When banks started closing in Switzerland back in 2008 and the following years, people may have initially panicked about where everything was headed there considering that banks were the strongholds in that nation for many years. But some including President Johann Schneider-Amman say it’s been time for Switzerland to go into new economic vehicles and that the business community needs to take more risks to bring in business. Mike Baur, the Executive Chairman of the Swiss Startup Factory agrees with this statement and he is promoting risk taking at the company. He believes that ideas can only take hold and become strong businesses if entrepreneurs are willing to make that happen, and investors need to be willing to give them a chance in order to make returns.
Startup investing wasn’t the original vision that Mike Baur had, but after more than 20 years in banking he grew tired of the unchanging routine, and with the growing amount of red tape that made it much harder to help middle class investors than ever before. When he began as a teenage intern at UBS Bank in 1991, things were much different and most young people who went into banking at that time were told their future would be secure. Baur appeared to be heading to the top of the Swiss banking industry when he began managing funds for some of UBS’s top clients, but the 2008 financial crisis changed everything even in Baur’s branch. When UBS Bank began to dissolve he tried another job at Clariden Leu in commercial banking, but this was not long-lived.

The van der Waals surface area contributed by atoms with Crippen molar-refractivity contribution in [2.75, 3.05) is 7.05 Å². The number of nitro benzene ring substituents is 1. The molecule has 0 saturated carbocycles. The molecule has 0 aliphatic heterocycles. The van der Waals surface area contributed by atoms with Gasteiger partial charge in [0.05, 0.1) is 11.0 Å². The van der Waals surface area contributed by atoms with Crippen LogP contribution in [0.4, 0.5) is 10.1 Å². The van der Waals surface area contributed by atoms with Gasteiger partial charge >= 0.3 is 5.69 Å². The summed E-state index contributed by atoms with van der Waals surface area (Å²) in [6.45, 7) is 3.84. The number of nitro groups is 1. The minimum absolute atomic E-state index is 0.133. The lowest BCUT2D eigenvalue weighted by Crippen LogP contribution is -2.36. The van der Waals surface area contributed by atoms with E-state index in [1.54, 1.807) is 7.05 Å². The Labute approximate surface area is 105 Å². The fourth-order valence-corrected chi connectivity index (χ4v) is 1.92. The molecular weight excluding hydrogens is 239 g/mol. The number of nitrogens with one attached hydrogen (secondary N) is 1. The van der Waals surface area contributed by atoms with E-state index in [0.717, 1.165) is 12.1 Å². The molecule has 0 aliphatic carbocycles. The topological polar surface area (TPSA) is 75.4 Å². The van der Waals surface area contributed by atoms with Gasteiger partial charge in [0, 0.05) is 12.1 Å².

Unlike the constants of banking and its failure to adapt to changing consumer demand, Mike Baur realized that the tech revolution coming to the Swiss and other European college campuses could help the nation address the seismic economic shifts, but most of these graduates didn’t have the resources to get started. Baur and his colleague Max Meister believed that with the right networking system and the backing of the right people, these entrepreneurs could get a company established in just three months. They partnered with the Goldback Group and CTI to begin the initial phase of the SSUF, and Baur often does pitch contests and hosts seminars for entrepreneurs to show investors how a startup can benefit them. The 3-month startup program features activities from physical challenges to writing up a plan, and if your startup passes this program, you can enroll in the 360 Office spaces.